Once you’ve set that up, you can order things through Google Home by saying phrases such as “OK Google, order paper towels.” Google Home will list options for relevant items and their accompanying prices. Then, you can accept the order to place it officially.
You can even ask, “OK Google, how do I shop?” for a helpful walkthrough of the process. For other services, such as Domino’s pizza delivery, the payment information is set up separately through that company’s Easy Order, which fires up the oven right after you place your order. (This works with the Echo as well.)
Disabling purchasing on the Amazon Echo, Dot, Tap, and Show
Amazon’s smart speakers are quickly becoming smart-home workhorses, but they could also be considered Trojan horses aimed at capturing more and more of your shopping dollars.Here’s how to disable—and then re-enable—purchasing power with an Amazon Echo, Dot, Tap, or Show.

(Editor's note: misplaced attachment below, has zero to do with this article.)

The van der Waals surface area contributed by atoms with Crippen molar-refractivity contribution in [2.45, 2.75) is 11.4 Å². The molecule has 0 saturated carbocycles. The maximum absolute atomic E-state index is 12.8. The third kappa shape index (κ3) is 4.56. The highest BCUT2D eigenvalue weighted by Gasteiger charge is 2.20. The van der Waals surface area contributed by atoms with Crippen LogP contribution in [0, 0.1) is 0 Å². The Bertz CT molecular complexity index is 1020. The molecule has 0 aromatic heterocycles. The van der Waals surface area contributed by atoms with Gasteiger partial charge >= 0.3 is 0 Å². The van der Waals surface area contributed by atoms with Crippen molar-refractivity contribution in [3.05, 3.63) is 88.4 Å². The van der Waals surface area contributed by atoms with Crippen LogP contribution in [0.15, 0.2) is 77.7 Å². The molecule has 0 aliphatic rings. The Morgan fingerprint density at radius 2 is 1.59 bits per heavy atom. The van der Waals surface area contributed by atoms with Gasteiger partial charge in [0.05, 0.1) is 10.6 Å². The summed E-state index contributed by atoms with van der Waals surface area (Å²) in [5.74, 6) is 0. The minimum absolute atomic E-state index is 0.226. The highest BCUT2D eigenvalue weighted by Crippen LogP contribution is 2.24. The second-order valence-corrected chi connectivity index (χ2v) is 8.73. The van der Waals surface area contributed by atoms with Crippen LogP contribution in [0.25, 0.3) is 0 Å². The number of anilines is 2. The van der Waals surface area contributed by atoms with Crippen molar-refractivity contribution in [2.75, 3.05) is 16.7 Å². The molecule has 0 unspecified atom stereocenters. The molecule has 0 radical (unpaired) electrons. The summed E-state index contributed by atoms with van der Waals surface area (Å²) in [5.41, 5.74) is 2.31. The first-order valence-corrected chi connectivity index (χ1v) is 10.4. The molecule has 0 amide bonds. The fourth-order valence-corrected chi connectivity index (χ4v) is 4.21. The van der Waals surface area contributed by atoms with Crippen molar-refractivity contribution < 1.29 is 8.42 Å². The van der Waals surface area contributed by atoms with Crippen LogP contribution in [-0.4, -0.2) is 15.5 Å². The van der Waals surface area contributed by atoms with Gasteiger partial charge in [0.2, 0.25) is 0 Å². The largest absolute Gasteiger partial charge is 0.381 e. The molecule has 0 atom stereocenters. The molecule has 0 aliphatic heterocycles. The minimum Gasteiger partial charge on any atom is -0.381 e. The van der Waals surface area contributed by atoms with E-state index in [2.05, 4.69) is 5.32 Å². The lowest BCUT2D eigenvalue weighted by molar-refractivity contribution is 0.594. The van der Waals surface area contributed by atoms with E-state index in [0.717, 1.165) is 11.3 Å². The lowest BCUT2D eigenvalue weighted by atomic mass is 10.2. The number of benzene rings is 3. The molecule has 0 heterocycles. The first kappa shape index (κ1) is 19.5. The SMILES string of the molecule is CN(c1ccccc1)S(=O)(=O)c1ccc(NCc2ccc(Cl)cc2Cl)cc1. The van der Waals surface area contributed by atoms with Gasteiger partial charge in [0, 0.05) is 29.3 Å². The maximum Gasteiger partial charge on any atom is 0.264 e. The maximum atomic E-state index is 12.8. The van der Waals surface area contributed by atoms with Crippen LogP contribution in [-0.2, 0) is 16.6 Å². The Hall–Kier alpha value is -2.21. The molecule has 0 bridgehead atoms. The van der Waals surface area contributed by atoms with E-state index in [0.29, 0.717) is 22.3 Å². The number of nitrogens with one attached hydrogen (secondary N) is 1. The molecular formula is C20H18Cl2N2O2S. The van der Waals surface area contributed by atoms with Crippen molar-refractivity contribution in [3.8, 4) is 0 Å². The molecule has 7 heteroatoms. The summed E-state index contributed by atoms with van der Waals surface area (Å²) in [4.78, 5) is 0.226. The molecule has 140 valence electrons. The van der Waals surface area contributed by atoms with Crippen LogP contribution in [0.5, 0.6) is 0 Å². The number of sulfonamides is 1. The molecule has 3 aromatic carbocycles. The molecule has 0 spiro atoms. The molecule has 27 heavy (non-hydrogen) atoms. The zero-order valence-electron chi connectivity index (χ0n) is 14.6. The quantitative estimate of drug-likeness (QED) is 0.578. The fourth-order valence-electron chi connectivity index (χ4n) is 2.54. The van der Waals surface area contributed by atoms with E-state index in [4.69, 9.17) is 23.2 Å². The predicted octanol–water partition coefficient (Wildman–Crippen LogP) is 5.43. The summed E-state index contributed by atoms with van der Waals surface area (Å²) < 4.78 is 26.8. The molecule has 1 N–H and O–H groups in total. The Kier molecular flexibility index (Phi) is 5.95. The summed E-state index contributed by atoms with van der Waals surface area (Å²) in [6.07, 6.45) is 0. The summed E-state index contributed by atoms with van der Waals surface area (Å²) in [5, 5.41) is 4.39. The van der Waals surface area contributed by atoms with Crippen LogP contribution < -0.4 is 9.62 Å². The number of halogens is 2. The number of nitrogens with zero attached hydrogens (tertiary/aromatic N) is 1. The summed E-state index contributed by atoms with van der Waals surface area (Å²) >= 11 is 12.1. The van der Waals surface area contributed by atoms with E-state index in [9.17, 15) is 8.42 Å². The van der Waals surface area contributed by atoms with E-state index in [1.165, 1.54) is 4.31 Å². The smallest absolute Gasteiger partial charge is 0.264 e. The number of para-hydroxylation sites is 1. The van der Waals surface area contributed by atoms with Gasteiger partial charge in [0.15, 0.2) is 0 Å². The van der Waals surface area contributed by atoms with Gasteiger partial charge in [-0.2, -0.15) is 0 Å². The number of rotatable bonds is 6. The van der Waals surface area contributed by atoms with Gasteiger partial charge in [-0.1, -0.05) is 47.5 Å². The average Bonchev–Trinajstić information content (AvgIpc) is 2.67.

If you’ve previously enabled payments any of your Amazon Echos and want to now disable it, just launch the Alexa app on your smartphone or tablet. If you have more than one device in the Echo family, you’ll need scroll past all of them—and past the blue “Set up a new device” button—until you reach the “Voice Purchasing” button. Click on the radio button to disable this feature. You’re done.
How to enable purchases via the Amazon Echo
Under Settings, scroll down to “Voice Purchasing.” Tap to enable “Purchase by voice.” It’s a good idea to set up a confirmation code at this point. It willl ensure no one can order things without your permission unless they know the code. Below that, you can select to manage your 1-Click payment settings, which selects which of your bank cards to use when the purchasing happens.